Submitted by Jeff Buster on Wed, 03/07/2007 - 17:31.

Today this is on GreenCityBlueLake  (click anywhere on the prior paragraph to link to GCBL) Keep in mind that a lot is in a name – in this case a lot of SPIN.  “OPPORTUNITY CORRIDOR”  “FORGOTTEN TRIANGLE”             who do you think came up with those names? The Cleveland citizens who live there?  The community of people who will be impacted by a new freeway? NO.  For certain it wasn’t them….this is an ad campaign…by the well heeled Corp’s.  If you are looking for honesty, turn the names upside down…DISADVANTAGED TRIANGLE



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Some areas should return to nature

I saw that on GCBL and looked through some of the source documents.

I'm not sure what I think about the OpCore. Steve's read is probably about right - expect the worst. Since you've driven around that dead zone you already know they've cleared 100s of acres for the project... you saw the crap Ryser is building on Woodland, like anyone should live there. I lean toward writing off Central completely - keep the Cemeteries and any historic building as parks and special purpose facilities and clear everything else (nearly done) - build a freeway - surround it with willow and switchgrass farms for ethenol (along with a big processing plant) and forget about humans living there at all... it's not like we need all of Cleveland for people anymore... some areas should return to nature.

I agree with you about the mapping. We've had many meetings lately about using open source GIS on the East Cleveland project and that will offer the platform that could be used for the other areas of the region. Of course, all the little silos want to use their private GIS so it will not happen in their silos... as usual, we need to do it in the roots.

Disrupt IT

Non-profit non-taxed institutional development non-starter

    I saw on Green City Blue Lake, if a six-lane road was constructed through the "Opportunity Corridor," a projection that hospital (read Cleveland Clinic) functions, such as laundry, records keeping etc. would fill some of that open land in the Forgotten Triangle. If the so called "Opportunity Boulevard" was built, there is a hint that lower skilled job opportunities would open up in the Forgotten Triangle (one can surmise that most of these jobs would move from the current Cleveland Clinic campus).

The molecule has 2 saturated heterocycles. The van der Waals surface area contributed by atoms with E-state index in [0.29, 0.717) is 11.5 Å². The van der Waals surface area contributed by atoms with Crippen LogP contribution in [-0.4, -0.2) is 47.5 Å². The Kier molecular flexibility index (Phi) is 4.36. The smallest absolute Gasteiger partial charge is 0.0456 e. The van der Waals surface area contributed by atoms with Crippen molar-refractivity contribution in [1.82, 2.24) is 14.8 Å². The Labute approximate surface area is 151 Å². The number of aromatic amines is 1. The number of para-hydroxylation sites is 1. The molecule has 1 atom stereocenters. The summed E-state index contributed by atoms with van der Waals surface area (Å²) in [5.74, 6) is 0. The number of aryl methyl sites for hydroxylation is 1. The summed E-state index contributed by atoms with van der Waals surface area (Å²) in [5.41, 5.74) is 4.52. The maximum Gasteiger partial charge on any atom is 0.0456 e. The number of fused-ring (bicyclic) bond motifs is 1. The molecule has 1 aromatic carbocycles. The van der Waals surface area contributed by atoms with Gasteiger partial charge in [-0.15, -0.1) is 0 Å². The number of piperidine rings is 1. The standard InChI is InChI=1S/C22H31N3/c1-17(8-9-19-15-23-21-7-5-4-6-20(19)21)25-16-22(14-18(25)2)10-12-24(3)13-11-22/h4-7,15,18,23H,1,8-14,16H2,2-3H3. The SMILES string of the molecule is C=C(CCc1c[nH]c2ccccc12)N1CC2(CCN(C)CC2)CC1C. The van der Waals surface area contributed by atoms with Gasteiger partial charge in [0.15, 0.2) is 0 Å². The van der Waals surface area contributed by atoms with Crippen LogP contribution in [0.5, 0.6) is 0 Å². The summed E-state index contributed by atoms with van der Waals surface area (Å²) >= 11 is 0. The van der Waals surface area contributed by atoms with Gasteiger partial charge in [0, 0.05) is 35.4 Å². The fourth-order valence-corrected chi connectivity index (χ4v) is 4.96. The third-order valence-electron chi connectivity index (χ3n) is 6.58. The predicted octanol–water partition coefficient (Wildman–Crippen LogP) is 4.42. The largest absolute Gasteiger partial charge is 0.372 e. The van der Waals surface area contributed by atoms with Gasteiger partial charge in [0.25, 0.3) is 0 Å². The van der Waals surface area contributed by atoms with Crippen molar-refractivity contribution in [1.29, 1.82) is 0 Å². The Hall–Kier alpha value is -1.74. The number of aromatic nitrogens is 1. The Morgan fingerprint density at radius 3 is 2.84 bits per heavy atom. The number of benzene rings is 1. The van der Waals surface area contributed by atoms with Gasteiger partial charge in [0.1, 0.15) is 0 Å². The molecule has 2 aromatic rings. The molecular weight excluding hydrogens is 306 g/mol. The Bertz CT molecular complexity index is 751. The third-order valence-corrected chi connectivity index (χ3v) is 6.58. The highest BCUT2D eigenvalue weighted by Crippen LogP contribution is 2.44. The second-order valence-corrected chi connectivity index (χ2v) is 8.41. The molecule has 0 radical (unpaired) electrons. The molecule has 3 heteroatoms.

With the Clinic paying no property taxes and a lot of any "gain" in employment taxes coming from jobs just sloshing in from the Clinic neighborhood, instead of being real new jobs, it is hard to see how a substantial increase in taxes would be generated from opening up this for development. Perhaps, with the move out of lower paying jobs to The Forgotten Triangle the Clinic would add a lot of new high paying jobs, and associated income tax revenue for the city, at their main campus.

    Even with some increase in income taxes collected, if property values go up with the influx of new Clinic buildings into the Forgotten Triangle, it won't be the big institution paying the increase, (or any property tax at all). Instead of the Clinic paying the property tax, this tax could rise substantially for the nearby small commercial and residential property owners in the area. Would this simply chase many of them out? Because the Cleveland Clinic does not pay property taxes why should state investment go into something to benefit the Clinic? The cost-benefit analysis for building a new road through the Opportunity Corridor is murky indeed.
    Instead, should the state put the money that might have gone toward the Opportunity Corridor into widening roads in North Royalton and new freeway interchanges in Avon and elsewhere opening up more green fields on the metropolitan fringe where development costs and taxes are often lower than in the city? A lot of that development would generate property taxes for their community, unless of course, it is all being developed by hospitals and other non-profits that pay no property taxes.